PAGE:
When we learn of critical changes to the information in our guidebooks on Turkey, we post them here. (Of course, it's still smart to reconfirm critical transportation and sightseeing details locally.) Armed with a Rick Steves guidebook and these late-breaking updates, you're set for a great trip!
- Turkey is again issuing tourist visas to Americans, but it's smart to monitor the Turkish Embassy’s website for the latest updates.
Etickets are available for the Ephesus Archaeological site (including the Terrace Houses). Buying tickets online enables you to skip the ticket-buying line; no refunds or exchanges are allowed.
If accompanied by an official tour guide, you can also skip the line without buying tickets ahead of time.
- While Istanbul's main station, Sirkeci, is being remodeled, trains between Istanbul and Asian Turkey are served by Söğütlüçeşme Station, in the Kadıköy district (across the Bosphorus from the city center, but much more central than the recent terminus at Pendik). Trains to/from the west and north are still served by the suburban station of Halkalı (west of the city center). The Marmaray light-rail line now connects both Halkalı and Söğütlüçeşme with central Istanbul.
- The correct address for Quincentennial Museum of Turkish Jews is Bereketzade Mahallesi, Büyük Hendek Caddesi 39, Beyoğlu, and its telephone number (also printed incorrectly in some editions) is +90 212 292 6333.
- Istanbul's huge, brand-new airport (IST) replaced Atatürk Airport in April 2019, and is now the city's hub for Turkish Airlines and all international flights. Located to the northwest of the city center on the European side of the Bosphorus, Istanbul Airport is a one-hour taxi ride from either the Old Town or the New District, or 1.5 hours by bus (but can be much longer during rush hour; plan ahead to be at the airport 3 hours prior to international flights).
The airport has five concourses, signed as "piers," that extend from the central terminal (concourses A, B, D, and F are international — Turkish Airlines uses concourse F; concourse G is domestic). There are no trains or trams between the piers, but the lofty ceilings and glimmering design may distract you from all the walking. Use the moving sidewalks when possible.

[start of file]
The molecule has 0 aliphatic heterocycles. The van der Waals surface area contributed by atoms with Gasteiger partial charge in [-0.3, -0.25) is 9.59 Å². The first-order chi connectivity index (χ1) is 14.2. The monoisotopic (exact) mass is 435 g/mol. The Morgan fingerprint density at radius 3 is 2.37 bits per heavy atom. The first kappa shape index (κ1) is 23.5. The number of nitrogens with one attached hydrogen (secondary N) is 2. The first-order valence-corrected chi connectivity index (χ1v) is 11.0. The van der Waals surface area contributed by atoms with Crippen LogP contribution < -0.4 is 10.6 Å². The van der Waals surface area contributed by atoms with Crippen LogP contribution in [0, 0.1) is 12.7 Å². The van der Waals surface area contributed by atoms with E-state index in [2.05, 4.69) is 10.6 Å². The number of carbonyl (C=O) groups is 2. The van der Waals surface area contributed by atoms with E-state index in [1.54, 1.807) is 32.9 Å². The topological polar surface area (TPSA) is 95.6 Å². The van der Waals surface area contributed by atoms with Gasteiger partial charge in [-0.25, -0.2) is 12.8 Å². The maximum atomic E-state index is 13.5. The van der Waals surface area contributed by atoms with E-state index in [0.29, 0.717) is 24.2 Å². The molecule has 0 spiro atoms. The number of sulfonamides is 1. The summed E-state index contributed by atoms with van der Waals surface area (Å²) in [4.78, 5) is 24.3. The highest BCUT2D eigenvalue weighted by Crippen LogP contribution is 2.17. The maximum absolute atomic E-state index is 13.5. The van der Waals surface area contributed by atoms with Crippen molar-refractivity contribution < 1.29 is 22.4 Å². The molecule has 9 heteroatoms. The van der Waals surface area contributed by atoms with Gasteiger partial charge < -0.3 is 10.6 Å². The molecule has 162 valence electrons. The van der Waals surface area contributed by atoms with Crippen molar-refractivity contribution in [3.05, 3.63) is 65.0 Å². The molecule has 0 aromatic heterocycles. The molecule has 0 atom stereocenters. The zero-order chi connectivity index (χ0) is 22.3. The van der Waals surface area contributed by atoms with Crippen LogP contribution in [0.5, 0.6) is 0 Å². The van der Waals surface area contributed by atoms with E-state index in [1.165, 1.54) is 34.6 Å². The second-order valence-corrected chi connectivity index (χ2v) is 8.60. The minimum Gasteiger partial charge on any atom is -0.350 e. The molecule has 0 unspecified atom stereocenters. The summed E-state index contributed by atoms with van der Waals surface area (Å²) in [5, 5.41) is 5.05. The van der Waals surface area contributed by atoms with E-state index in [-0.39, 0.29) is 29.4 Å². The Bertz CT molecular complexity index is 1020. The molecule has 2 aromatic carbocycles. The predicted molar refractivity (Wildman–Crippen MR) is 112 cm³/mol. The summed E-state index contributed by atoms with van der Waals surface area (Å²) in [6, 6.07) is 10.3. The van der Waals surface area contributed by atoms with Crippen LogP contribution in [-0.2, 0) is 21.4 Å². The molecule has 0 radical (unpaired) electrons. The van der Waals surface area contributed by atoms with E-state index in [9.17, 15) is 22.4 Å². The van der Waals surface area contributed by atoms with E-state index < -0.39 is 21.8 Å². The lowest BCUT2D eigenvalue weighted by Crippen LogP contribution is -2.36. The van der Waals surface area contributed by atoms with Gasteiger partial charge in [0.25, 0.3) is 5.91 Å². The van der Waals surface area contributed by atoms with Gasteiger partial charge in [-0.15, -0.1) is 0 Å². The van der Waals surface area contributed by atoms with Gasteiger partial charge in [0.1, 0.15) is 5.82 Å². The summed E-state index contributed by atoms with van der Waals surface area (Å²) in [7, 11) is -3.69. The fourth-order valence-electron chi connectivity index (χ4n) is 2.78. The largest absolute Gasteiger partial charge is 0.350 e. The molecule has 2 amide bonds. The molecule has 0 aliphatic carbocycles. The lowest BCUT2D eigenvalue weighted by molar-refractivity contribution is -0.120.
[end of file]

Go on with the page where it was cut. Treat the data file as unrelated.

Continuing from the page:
All of the concourses empty into the central terminal, where you'll find shops, eateries, duty-free stores, and exchange desks (see the airport's zoomable map). To exit, continue down the escalators into baggage claim. From the center of the baggage-claim area, continue through customs onto the arrivals floor. An info kiosk is to the right as you leave customs, and ATMs flank each end of the building. Car-rental desks and other services are also located on this floor. Taxis wait outside door 9; Havaist and IETT buses are near door 13.
You can reach the Old Town or the New District by taxi, private transfer, or shuttle bus (Metro lines connecting the city center to the airport are currently under construction, with plans to be operational by 2020):
- Located outside door 9 of the arrivals floor, 24/7 taxi service can take you directly into the city (expect to pay about 240 TL to the Old Town or 170–190 TL to the New District).
- Private transfers can be booked directly though your hotel for €50, with a customary 10 percent tip.
- Havaist runs luxury buses every 30–50 minutes between the city center and airport, with onboard Wi-Fi, USB outlets, and space for luggage. The IST-1 line runs into the Old Town, while IST-19 serves the New District (18 TL).
- For those staying in the New District, the cheapest option for getting to/from the airport is the H2 shuttle line, which leaves at roughly 15-minute intervals, costs 5.20 TL, and is run by Istanbul's public transit agency, IETT. (IETT does not offer direct or connecting buses to the heart of Old Town; the closest stop is a fairly short taxi ride away, but taxis often turn down fares this small — you could find yourself stranded.